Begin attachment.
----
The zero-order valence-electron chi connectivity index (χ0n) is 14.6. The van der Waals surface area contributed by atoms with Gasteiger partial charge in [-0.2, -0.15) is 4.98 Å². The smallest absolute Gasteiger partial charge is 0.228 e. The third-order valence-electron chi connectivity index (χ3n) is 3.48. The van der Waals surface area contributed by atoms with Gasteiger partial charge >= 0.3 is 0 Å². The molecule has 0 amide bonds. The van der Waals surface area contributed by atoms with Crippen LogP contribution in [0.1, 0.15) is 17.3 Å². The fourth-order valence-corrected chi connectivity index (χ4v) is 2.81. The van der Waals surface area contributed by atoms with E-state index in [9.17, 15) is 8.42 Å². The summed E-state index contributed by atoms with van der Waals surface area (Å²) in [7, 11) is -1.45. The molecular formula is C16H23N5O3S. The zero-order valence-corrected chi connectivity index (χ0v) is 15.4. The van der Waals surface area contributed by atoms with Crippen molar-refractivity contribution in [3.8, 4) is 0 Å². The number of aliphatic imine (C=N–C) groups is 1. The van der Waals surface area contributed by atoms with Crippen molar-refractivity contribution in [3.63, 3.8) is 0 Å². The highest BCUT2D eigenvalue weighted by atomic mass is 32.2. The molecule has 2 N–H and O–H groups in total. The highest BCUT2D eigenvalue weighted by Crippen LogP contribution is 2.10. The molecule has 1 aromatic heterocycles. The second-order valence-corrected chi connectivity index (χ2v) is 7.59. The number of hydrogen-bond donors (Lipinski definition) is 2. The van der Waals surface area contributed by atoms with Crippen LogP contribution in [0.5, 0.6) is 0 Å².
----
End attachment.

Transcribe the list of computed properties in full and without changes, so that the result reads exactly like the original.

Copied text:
The zero-order valence-electron chi connectivity index (χ0n) is 14.6. The van der Waals surface area contributed by atoms with Gasteiger partial charge in [-0.2, -0.15) is 4.98 Å². The smallest absolute Gasteiger partial charge is 0.228 e. The third-order valence-electron chi connectivity index (χ3n) is 3.48. The van der Waals surface area contributed by atoms with Gasteiger partial charge >= 0.3 is 0 Å². The molecule has 0 amide bonds. The van der Waals surface area contributed by atoms with Crippen LogP contribution in [0.1, 0.15) is 17.3 Å². The fourth-order valence-corrected chi connectivity index (χ4v) is 2.81. The van der Waals surface area contributed by atoms with E-state index in [9.17, 15) is 8.42 Å². The summed E-state index contributed by atoms with van der Waals surface area (Å²) in [7, 11) is -1.45. The molecular formula is C16H23N5O3S. The zero-order valence-corrected chi connectivity index (χ0v) is 15.4. The van der Waals surface area contributed by atoms with Crippen molar-refractivity contribution in [3.8, 4) is 0 Å². The number of aliphatic imine (C=N–C) groups is 1. The van der Waals surface area contributed by atoms with Crippen molar-refractivity contribution in [3.63, 3.8) is 0 Å². The highest BCUT2D eigenvalue weighted by atomic mass is 32.2. The molecule has 2 N–H and O–H groups in total. The highest BCUT2D eigenvalue weighted by Crippen LogP contribution is 2.10. The molecule has 1 aromatic heterocycles. The second-order valence-corrected chi connectivity index (χ2v) is 7.59. The number of hydrogen-bond donors (Lipinski definition) is 2. The van der Waals surface area contributed by atoms with Crippen LogP contribution in [0.5, 0.6) is 0 Å².